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Recycled wool

You wouldn’t necessarily think of wool in the same category as paper bags, aluminum cans and plastic bottles, but like those three, it’s recyclable. Recycled wool got a burst of popularity during World War II, when fabrics were rationed because wool was needed for military uniforms. As a result, civilians would recycle wool blankets into coats, or use the yarn from wool socks to knit sweaters. Very resourceful, right?

Recycled wool is also called “reclaimed wool” or “shoddy wool.” Recycled wool is exactly what it sounds like: wool that’s been used to make one product, then used to make something else. Recycled wool is great for insulation, cloth diaper covers, DIY rugs, polishing metal, applying wood stain, absorbing spills and more.

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However, recycled wool isn’t the best for clothing and blankets if softness is your goal. To recycle wool, the fibers are torn apart and respun, which lowers the quality. Recycled wool can be “a little more harsh or fuzzy,” explains a wool crafting site. Adds one yarn site, “Most recycled wool goods have a harsh feel to them.” At Pendleton, our goal is soft, premium wool clothing and blankets, which is why we exclusively use pure virgin wool.

Today, companies are legally required by the Federal Trade Commission to specify if wool is recycled. So if a wool garment isn’t specified as virgin or recycled, it’s probably virgin wool. Now the next time someone wonders, “What is virgin wool?” you’ll know the answer!

For pure virgin wool blankets, clothing and accessories designed to last for decades, shop Pendleton at pendleton-usa.com.

Pendleton in Adidas Originals ad

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(Board Shirt/brown-tan ombre)

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(Buckley shirt/navy-blue plaid)

When our friends at Greenspan’s posted the shot below a few months ago, we only knew that Mark Gonzales and Snoop Dogg were wearing our shirts. Love those old school Adidas Originals.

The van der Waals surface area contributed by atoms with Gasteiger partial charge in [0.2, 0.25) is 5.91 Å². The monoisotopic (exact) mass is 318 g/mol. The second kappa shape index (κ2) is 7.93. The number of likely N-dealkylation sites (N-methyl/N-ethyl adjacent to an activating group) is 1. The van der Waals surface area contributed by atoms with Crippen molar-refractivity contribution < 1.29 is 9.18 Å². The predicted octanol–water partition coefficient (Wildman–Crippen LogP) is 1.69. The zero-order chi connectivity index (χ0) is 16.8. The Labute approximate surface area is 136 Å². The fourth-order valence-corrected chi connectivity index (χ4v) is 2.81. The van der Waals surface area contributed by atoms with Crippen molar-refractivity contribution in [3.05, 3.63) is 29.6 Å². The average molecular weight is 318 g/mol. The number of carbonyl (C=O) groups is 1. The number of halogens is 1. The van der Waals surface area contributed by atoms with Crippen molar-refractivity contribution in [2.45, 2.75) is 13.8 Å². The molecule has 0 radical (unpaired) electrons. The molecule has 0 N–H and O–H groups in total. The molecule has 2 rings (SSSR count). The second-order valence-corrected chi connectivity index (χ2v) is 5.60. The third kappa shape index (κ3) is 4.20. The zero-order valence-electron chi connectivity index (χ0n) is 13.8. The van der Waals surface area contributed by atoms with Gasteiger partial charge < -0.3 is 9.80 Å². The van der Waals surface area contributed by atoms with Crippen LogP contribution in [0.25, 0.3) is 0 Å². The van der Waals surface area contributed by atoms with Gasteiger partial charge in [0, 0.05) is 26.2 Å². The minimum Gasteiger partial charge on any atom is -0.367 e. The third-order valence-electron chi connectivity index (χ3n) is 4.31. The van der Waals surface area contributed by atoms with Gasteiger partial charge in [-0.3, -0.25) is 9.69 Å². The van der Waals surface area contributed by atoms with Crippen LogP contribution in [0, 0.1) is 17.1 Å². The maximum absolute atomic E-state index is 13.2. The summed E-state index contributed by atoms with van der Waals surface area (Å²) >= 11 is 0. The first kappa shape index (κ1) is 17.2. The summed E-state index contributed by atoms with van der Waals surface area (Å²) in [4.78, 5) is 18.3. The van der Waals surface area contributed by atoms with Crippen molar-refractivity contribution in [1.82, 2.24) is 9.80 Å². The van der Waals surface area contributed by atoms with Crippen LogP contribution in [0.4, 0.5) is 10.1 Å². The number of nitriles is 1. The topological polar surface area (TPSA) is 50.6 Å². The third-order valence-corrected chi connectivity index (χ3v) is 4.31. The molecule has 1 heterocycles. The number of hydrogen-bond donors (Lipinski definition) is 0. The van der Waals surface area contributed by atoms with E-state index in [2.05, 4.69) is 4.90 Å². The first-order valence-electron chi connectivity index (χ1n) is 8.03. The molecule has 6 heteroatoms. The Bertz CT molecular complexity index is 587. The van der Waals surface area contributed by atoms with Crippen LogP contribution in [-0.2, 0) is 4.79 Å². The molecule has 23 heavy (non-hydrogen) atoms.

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We didn’t know it was for this commercial seen on the Grammys last night; edgy, interesting and powerful. If you  missed the show–after all, only 26 million people did–you can watch now!

 

Tiny Home Living with Sean, Tam and Pendleton

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Sean and Tam, a Canadian couple, have recently started on a new adventure: residence in a tiny home. As part of their plan to live more and own less, they’ve chosen have quality, beautiful items that work hard while taking up as little space as possible. Fr their bed, they chose an unnapped Pendleton blanket in the Los Ojos pattern, and agreed to share their photos and perspectives on tiny home living with us. 

When did you decide to try tiny home living?

About 4 years ago we stumbled upon a tiny cabin being sold on Craigslist by a company called Driftwood Campers.  Something about that little camper sparked a light in us about alternative ways of living.  We discussed buying the camper, but decided that we just didn’t have anywhere to store it as we owned a small apartment with one parking stall.

The conversation died down a bit until we saw the documentary “Tiny”.  As we watched we kept looking at each other saying “we should do that!”  Something just made sense about this style of living.  That was the turning point for us; we had made up our minds.

We started researching tiny houses, and over the course of two years, we sold off almost everything we owned.  It wasn’t an easy thing to do, but definitely became a freeing change.  It’s amazing how much stuff we accumulate that in some way or another starts to defines us.

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Is there anything about who you are as people, as a couple, that made you think that this was the perfect solution for you?